History of the Cancer Center
Vanderbilt University Medical Center has been at the forefront of groundbreaking cancer research and treatment for decades. This history includes the work of Nobel laureates Earl Sutherland and Stanley Cohen, whose research in cell communication, growth and dissemination are the foundation of many of today's breakthroughs in cancer treatment. It also included the cornerstone support of the Henry and Joyce families and the A.B. Hancock Jr. families, who had established a clinical care and research center and a laboratory focused on cancer prevention.
Groundbreaking of the Vanderbilt-Ingram Cancer Center, 1993
Left to right: Dr. Roscoe R. (Ike) Robinson; Dr. Harold L. Moses; Mrs. A.B. (Waddell) Hancock Jr.; Frances Williams Preston; E. Bronson Ingram; Edward G. Nelson; Peggy Joyce; and Dr. B.F. Byrd Jr.
Building on this rich legacy, the Vanderbilt Cancer Center was formally established in 1993, under the leadership of Dr. Hal Moses, to bring together all cancer-related research, treatment, education and outreach at Vanderbilt. This early leadership team, including founders such as Drs David Johnson and Lawrence Marnett, had a clear vision and a strong commitment to excellence.
The Center’s creation was also made possible through the important support of the T.J. Martell Foundation, which established its Nashville division and the Frances Williams Preston Laboratories at Vanderbilt that same year.
The immediate objective was to join the ranks of the premier institutions designated by the National Cancer Institute as Comprehensive Cancer Centers. Only two years later, the first major step toward that objective was accomplished, with an initial designation as a "clinical cancer center." The Vanderbilt Cancer Center was the youngest center to go from creation to designation by the NCI, the world’s foremost authority on cancer.
Another significant milestone occurred in 1999, when Nashville's Ingram family made a transformational gift in honor of the late E. Bronson Ingram, philanthropist, businessman and civic leader. Formally named the E. Bronson Ingram Cancer Center at Vanderbilt University, the center quickly became known as the Vanderbilt-Ingram Cancer Center in recognition of this important partnership to eliminate the pain and suffering caused by cancer in Tennessee, in the United States and around the world.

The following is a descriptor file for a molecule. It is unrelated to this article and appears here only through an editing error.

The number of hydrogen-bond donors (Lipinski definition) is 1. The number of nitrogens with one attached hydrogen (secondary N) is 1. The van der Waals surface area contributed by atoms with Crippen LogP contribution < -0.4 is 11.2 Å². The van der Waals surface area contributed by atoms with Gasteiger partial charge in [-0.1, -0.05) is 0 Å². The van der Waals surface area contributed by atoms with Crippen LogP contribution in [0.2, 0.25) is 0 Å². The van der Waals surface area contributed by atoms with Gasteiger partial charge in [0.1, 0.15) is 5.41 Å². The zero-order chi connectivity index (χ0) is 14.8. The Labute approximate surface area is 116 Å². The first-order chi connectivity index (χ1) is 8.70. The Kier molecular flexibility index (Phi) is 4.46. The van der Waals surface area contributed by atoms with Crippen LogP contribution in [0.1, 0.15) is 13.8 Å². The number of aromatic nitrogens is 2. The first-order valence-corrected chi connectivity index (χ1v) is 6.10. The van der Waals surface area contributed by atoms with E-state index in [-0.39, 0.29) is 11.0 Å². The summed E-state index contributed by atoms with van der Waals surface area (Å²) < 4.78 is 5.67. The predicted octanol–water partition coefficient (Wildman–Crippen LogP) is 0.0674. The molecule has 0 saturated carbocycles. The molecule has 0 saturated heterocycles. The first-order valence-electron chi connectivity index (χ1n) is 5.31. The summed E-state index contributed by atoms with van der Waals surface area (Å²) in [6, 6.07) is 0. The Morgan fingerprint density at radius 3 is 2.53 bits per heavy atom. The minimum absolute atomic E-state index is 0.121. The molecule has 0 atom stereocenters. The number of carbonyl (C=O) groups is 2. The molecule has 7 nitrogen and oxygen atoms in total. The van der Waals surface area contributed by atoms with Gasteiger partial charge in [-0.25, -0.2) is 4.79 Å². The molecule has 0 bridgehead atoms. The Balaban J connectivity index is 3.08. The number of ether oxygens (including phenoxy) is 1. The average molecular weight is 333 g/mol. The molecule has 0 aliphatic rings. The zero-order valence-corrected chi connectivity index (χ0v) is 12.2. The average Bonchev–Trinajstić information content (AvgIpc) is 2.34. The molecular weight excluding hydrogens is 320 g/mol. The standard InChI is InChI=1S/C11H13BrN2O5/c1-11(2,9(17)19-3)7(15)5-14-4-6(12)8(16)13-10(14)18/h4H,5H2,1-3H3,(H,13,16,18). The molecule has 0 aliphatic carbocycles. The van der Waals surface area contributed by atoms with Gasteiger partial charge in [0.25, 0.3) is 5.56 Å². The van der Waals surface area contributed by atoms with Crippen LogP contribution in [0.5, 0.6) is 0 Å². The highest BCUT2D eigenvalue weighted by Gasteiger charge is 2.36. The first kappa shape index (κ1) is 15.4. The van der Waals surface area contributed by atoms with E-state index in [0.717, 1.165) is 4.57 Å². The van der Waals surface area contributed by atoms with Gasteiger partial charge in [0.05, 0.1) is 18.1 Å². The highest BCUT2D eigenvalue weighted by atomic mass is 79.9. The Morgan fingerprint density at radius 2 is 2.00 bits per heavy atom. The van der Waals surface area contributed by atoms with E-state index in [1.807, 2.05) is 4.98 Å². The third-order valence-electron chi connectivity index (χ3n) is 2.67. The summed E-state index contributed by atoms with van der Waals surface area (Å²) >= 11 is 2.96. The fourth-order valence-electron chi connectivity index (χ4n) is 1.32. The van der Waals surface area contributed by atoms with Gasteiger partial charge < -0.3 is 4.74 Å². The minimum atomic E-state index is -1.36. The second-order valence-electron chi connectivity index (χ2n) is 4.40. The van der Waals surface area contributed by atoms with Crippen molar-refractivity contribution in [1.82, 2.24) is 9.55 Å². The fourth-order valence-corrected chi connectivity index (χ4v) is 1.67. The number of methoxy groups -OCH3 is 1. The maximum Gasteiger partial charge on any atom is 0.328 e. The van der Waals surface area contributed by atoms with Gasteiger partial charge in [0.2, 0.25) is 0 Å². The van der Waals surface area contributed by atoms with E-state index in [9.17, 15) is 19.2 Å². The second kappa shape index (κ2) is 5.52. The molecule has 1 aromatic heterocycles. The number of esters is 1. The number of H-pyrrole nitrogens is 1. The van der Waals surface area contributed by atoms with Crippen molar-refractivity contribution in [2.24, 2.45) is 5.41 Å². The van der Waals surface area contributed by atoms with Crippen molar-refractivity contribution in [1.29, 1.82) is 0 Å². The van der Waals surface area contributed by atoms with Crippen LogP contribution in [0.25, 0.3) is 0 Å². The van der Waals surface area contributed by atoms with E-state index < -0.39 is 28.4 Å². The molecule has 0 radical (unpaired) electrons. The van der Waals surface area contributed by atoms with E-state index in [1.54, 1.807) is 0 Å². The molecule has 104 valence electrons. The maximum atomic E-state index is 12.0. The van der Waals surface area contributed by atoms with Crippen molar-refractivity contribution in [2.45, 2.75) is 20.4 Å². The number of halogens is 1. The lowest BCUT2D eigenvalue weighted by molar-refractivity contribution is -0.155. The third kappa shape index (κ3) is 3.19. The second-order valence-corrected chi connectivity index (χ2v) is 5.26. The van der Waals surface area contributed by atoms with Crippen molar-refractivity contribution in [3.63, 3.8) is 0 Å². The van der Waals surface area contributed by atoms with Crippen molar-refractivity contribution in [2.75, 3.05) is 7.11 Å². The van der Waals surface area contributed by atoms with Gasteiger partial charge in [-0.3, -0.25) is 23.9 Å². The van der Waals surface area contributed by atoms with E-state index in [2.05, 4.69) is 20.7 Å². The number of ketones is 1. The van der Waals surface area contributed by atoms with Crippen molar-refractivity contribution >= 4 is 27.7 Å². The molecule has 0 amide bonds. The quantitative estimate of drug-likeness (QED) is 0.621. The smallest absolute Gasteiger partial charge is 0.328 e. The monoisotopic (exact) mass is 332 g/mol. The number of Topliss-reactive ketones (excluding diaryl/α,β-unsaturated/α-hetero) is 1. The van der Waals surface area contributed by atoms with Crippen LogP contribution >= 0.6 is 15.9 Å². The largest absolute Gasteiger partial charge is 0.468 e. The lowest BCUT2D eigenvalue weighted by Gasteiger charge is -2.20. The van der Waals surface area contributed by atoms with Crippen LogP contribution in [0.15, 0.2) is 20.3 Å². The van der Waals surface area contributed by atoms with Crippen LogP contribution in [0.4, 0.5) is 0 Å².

In 2001, the Center earned the NCI's highest distinction as a Comprehensive Cancer Center, and it remains one of only 41 such centers in the United States. The Center achieved a successful renewal of that designation in 2004, becoming one of the few cancer centers deemed "outstanding" - the very best category in NCI grant scoring - during this rigorous, competitive peer-review process.
In 2005, Dr. Moses became director emeritus and remains an active senior faculty member and advisor. He also is director of the Frances Williams Preston Laboratories.
Based on the strong foundation established by that original leadership team and the talents of the investigators, physicians and staff who have followed, the Center continues to excel in securing research funding, making important translational discoveries and demonstrating excellence in research, clinical care, education and outreach.
In 2007, Jennifer A. Pietenpol, Ph.D., Vanderbilt Professor of Biochemistry, Cancer Biology and Otolaryngology, became Interim Director of Vanderbilt-Ingram Cancer Center and was named Director in January 2008. Later that year, the President appointed Pietenpol to serve a six-year term on the National Cancer Advisory Board of the National Institutes of Health’s National Cancer Institute.
In 2007, the Center was invited to join the prestigious National Comprehensive Cancer Network, a non-profit alliance of 23 leading centers working together to improve the quality and effectiveness of cancer treatment for all patients.
In July 2010, the Vanderbilt-Ingram Cancer Center launched the Personalized Cancer Medicine Initiative, becoming the first cancer center in the Southeast to offer cancer patients routine genotyping of their tumors at the DNA level. The Center continues to be a national leader in personalized medicine, providing tumor genotyping for several forms of cancer.
In 2013, the Vanderbilt-Ingram Cancer Center celebrated 20 years of milestones and advancements in research and clinical care and helping patients and caregivers reach their personal milestones.